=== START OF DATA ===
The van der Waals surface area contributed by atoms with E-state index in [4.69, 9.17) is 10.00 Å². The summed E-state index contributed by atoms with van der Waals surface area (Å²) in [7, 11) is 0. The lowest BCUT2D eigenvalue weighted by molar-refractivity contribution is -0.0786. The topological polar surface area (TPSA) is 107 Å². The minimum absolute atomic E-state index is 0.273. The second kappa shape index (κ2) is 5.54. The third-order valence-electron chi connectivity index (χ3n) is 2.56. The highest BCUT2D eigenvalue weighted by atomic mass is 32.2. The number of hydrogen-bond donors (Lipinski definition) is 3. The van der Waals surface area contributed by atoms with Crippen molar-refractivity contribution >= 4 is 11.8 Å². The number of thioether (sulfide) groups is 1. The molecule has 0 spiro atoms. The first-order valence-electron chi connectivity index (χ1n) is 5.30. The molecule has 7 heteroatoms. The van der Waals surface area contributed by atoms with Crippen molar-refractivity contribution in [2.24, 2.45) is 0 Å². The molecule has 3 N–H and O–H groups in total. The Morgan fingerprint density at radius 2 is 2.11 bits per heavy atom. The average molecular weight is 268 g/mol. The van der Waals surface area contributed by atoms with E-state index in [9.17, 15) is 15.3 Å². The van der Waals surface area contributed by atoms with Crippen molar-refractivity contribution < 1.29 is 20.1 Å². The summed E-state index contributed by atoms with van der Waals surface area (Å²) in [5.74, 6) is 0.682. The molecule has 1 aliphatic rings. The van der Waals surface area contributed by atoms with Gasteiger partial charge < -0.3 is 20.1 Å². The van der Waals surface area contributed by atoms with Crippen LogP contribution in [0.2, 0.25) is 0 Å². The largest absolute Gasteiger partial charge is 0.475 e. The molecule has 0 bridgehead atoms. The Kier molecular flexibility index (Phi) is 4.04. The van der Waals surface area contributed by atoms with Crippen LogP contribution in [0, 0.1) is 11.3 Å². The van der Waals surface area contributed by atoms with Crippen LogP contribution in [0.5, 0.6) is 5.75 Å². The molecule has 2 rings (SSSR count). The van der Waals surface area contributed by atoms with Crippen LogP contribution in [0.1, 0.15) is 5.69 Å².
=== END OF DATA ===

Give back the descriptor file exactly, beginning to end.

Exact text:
The van der Waals surface area contributed by atoms with E-state index in [4.69, 9.17) is 10.00 Å². The summed E-state index contributed by atoms with van der Waals surface area (Å²) in [7, 11) is 0. The lowest BCUT2D eigenvalue weighted by molar-refractivity contribution is -0.0786. The topological polar surface area (TPSA) is 107 Å². The minimum absolute atomic E-state index is 0.273. The second kappa shape index (κ2) is 5.54. The third-order valence-electron chi connectivity index (χ3n) is 2.56. The highest BCUT2D eigenvalue weighted by atomic mass is 32.2. The number of hydrogen-bond donors (Lipinski definition) is 3. The van der Waals surface area contributed by atoms with Crippen molar-refractivity contribution >= 4 is 11.8 Å². The number of thioether (sulfide) groups is 1. The molecule has 0 spiro atoms. The first-order valence-electron chi connectivity index (χ1n) is 5.30. The molecule has 7 heteroatoms. The van der Waals surface area contributed by atoms with Crippen molar-refractivity contribution in [2.24, 2.45) is 0 Å². The molecule has 3 N–H and O–H groups in total. The Morgan fingerprint density at radius 2 is 2.11 bits per heavy atom. The average molecular weight is 268 g/mol. The van der Waals surface area contributed by atoms with E-state index in [9.17, 15) is 15.3 Å². The van der Waals surface area contributed by atoms with Crippen molar-refractivity contribution < 1.29 is 20.1 Å². The summed E-state index contributed by atoms with van der Waals surface area (Å²) in [5.74, 6) is 0.682. The molecule has 1 aliphatic rings. The van der Waals surface area contributed by atoms with Gasteiger partial charge < -0.3 is 20.1 Å². The van der Waals surface area contributed by atoms with Crippen LogP contribution in [0.2, 0.25) is 0 Å². The largest absolute Gasteiger partial charge is 0.475 e. The molecule has 0 bridgehead atoms. The Kier molecular flexibility index (Phi) is 4.04. The van der Waals surface area contributed by atoms with Crippen LogP contribution in [0, 0.1) is 11.3 Å². The van der Waals surface area contributed by atoms with Crippen LogP contribution in [0.5, 0.6) is 5.75 Å². The molecule has 2 rings (SSSR count). The van der Waals surface area contributed by atoms with Crippen LogP contribution in [0.1, 0.15) is 5.69 Å².